The Mk.IIb is the first Spitifre to be equipped with cannons, and retains the low turn time of the MK.1, with the high offensive armament of later varients. The aircraft does still however lack the heavy armament of it's opponents, while retaining the similar weakness of the Mk.1
Battle of Britain 1940: Shoot down 9000 players
IIc- MB138 880 NAS HMS Argus 1942: Shoot down 100 players at locations-Oahu, Wake Island, Pacific Ocean, Midway, Guadcanal
Spitfire Mk. VEdit
The Spitfire Mk. Vb is a Tier 3 fighter in the British line. The upfront cost of is 120,000 . The Mk. V variant had a redesigned airframe and a more powerful V-12 engine, the Rolls-Royce Merlin 45, with a centrifugal type supercharger and better performance characteristics. The first prototype was released for testing in December of 1940. The engine change necessitated strengthening the engine housing and installing a more effective oil radiator with a circular rather than U-shaped housing. The last Mk.I and Mk.II planes produced used the Merlin 45. 154 such planes were produced. The first completely new Mk.V models were released in March of 1941. Some of the fighters were made for tropical climate conditions: an extra Vokes filter was installed on the carburetor air intake, under the engine. It was covered by special «lips» which helped prevent excessive dust intake. This variant was named the Spitfire Mk.VB/Trop (Type 352) and was used in Mediterranean areas, especially North Africa and Malta.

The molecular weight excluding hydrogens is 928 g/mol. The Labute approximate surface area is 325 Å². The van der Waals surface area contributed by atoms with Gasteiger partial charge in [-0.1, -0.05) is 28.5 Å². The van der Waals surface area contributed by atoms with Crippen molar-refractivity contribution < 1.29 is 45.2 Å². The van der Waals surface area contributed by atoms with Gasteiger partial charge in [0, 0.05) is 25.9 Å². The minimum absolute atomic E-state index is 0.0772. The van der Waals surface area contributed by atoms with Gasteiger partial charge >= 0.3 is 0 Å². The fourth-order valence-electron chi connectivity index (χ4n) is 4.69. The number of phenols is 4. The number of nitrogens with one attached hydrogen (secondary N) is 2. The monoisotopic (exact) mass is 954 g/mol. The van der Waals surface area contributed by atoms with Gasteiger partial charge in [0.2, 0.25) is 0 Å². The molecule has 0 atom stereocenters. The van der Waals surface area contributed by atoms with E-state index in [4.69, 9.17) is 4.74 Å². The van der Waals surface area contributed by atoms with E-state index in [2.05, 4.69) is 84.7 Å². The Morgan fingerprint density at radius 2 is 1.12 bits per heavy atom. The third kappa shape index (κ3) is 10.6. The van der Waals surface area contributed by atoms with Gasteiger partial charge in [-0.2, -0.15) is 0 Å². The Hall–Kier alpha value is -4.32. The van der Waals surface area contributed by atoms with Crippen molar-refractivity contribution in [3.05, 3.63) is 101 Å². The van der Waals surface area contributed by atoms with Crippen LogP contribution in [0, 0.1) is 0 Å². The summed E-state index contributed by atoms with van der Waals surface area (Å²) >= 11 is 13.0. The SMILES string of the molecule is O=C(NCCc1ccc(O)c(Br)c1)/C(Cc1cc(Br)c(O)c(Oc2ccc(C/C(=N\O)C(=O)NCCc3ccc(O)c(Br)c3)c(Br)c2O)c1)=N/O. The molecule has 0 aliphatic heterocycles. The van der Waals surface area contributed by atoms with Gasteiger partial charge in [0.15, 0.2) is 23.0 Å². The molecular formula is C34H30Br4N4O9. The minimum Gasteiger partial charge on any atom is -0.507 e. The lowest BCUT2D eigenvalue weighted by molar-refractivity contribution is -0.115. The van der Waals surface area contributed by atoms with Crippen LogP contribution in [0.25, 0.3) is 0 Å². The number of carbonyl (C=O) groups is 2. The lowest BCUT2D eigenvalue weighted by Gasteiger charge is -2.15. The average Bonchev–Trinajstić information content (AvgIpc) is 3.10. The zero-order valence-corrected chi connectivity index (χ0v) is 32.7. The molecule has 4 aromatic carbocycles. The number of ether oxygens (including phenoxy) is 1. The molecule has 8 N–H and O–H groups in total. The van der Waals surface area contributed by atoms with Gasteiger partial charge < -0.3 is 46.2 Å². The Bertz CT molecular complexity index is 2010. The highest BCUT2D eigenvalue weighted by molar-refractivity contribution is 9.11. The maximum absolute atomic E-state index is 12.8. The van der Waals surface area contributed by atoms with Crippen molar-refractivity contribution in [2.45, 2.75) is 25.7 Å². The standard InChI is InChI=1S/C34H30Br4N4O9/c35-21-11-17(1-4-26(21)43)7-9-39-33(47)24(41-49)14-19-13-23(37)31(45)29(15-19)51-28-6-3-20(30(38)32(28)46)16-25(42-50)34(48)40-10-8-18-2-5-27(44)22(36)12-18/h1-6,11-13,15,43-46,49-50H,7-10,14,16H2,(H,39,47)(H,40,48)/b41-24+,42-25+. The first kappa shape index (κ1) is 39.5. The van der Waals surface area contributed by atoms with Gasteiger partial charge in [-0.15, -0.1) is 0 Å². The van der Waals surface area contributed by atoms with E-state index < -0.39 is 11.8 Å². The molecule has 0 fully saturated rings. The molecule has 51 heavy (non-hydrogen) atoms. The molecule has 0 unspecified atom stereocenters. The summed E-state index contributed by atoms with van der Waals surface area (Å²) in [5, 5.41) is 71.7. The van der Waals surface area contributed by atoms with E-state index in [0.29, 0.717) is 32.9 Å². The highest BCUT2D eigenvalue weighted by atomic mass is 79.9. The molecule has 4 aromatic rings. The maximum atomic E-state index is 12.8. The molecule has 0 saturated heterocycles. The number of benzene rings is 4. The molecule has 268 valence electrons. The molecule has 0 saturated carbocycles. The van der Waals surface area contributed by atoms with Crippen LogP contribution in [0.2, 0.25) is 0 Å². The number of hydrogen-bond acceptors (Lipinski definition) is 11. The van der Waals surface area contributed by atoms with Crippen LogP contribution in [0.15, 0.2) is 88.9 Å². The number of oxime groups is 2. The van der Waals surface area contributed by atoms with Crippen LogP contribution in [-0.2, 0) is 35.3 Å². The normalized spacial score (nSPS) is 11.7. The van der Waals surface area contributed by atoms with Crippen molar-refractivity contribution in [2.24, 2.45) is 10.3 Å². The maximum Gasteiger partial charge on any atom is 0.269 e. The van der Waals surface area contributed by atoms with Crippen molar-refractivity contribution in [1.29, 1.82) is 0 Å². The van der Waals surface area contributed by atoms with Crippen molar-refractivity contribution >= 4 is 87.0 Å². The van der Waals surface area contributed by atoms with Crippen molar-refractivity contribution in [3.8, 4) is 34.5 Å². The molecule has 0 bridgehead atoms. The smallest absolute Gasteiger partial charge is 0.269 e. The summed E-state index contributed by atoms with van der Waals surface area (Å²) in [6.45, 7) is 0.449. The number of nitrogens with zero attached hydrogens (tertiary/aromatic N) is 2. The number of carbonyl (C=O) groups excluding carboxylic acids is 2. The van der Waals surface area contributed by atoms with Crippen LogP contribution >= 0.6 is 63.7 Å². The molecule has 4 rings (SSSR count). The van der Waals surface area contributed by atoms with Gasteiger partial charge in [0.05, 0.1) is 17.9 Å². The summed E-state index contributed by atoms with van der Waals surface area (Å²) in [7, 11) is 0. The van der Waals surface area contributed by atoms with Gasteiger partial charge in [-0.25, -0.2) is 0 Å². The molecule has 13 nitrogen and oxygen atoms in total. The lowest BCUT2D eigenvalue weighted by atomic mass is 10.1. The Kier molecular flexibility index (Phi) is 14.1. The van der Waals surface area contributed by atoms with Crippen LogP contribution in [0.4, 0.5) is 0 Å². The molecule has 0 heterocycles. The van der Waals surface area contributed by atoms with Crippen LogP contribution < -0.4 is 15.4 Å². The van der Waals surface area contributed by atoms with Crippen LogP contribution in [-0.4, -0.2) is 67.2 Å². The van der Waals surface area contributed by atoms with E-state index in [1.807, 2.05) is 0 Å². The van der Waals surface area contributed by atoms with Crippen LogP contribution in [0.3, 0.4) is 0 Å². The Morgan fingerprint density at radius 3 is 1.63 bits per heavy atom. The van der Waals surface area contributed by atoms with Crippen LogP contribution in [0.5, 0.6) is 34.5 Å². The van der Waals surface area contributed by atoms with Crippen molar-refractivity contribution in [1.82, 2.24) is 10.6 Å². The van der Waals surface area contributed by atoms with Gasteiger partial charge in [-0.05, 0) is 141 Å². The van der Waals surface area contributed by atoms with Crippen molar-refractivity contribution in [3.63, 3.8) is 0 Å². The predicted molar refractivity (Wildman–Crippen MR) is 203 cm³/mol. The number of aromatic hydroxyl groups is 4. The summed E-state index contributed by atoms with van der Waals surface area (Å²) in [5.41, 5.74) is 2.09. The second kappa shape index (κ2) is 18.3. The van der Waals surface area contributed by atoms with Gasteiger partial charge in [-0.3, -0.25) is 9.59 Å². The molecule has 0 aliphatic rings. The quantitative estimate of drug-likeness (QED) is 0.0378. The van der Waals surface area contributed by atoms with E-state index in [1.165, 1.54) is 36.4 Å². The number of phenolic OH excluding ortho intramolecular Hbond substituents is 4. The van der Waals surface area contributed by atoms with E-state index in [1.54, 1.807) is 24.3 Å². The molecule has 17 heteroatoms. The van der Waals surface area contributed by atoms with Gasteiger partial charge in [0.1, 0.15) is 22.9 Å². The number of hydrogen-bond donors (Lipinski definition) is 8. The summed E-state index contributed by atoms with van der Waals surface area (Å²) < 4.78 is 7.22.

The armament of the Mk.VB was equivalent to that of the Mk.IB: two 20mm British-Hispano Mk.II cannons and four 7.7mm Colt-Browning Mk.II machine guns in the outer wing panels of the «B» models.
The first planes using the new engine entered combat in February of 1941. The improved power and performance characteristics of the Spitfire Mk.V made it a competitive match for the new German Messerschmidt Bf.109F fighter.